Renal Artery Stenosis
Renal artery stenosis occurs when an artery in the kidney narrows, which causes a decrease in blood flow to that kidney.
Diseases of arteries that can cause them to become narrowed, include:
- — the most common
- Fibromuscular dysplasia
Are You at Risk?
Factors that increase your risk of developing renal artery stenosis include:
- Sex: male
- Age: over 50
- Atherosclerosis elsewhere in your body
- Previous stroke or heart attack
- Cholesterol and triglyceride disorders
Most patients with renal artery stenosis have no symptoms. However, it may also cause:
- Fluid retention
- Shortness of breath
- Ankle swelling
Kidney failure occurs if both renal arteries are blocked.
Your doctor may test your bodily fluids. This can be done with:
- Repeat blood pressure measurements
- Blood tests
- Urine tests
Your doctor may take images of your kidneys. This can be done with:
- X-rays with contrasting dye
- X-rays with contrast injected directly into the renal arteries
- Radioisotope imaging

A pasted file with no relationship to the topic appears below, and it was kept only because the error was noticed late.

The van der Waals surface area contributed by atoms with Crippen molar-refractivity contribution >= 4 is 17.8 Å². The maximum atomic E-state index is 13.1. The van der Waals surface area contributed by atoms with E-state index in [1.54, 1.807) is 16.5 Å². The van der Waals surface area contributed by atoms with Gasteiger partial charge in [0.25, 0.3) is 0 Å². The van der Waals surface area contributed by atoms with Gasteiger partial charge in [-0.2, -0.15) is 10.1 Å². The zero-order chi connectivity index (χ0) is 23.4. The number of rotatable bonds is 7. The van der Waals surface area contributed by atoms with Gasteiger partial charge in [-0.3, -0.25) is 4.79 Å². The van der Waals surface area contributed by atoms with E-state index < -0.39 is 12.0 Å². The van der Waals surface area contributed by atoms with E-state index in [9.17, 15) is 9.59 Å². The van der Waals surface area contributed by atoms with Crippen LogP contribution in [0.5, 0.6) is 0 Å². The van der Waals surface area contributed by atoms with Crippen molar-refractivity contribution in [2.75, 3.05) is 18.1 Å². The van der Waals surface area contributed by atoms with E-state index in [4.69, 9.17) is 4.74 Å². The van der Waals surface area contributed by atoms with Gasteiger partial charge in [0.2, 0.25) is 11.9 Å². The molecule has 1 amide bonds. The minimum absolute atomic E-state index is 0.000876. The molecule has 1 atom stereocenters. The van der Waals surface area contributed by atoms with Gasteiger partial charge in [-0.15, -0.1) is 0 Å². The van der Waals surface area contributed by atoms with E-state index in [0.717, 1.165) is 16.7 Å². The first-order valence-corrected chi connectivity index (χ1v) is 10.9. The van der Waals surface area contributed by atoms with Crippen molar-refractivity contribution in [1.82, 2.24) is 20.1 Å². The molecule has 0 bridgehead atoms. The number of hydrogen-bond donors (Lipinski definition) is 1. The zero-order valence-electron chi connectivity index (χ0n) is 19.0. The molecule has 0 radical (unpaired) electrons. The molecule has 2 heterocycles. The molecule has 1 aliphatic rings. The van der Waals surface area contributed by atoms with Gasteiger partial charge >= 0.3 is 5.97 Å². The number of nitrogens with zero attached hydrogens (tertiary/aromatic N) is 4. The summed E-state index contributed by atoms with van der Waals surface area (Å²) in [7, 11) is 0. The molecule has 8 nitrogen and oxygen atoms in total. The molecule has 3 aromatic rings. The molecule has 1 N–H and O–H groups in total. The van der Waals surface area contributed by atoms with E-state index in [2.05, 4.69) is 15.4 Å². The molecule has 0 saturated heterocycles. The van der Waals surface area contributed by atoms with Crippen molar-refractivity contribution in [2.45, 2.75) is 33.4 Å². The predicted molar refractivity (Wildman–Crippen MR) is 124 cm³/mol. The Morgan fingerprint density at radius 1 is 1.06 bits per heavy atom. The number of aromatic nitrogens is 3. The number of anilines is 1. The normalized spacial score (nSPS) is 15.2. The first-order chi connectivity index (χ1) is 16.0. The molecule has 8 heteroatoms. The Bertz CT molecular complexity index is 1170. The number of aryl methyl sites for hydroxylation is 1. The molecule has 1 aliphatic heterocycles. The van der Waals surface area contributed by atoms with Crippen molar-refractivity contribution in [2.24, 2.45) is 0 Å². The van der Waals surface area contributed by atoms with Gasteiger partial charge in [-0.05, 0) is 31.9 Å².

- CT or MRI scans with or without injected contrast agents
Your doctor may also want to measure your heart's activity with an electrocardiogram.
Standard treatment for hypertension may be enough if your blood pressure is controlled and your kidneys are functioning well enough. You may require medication to lower your blood pressure.
Your doctor threads a thin tube into your renal artery from a puncture in your groin. The tube includes a balloon, laser or other device that opens the narrowed artery.
Your doctor may decide to repair the condition through an incision in your abdomen, especially if angioplasty cannot be done on your artery.
Nephrectomy is an option if the affected kidney has been so damaged that it no longer works, but still causes high blood pressure.
Renal artery stenosis is an unusual cause of hypertension. The best way to detect hypertension is to have routine blood pressure measurements.
You can also prevent atherosclerosis by exercising regularly, eating a heart healthy diet, quitting smoking and drinking less alcohol.
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Content was created using EBSCO’s Health Library. Edits to original content made by Rector and Visitors of the University of Virginia. This information is not a substitute for professional medical advice.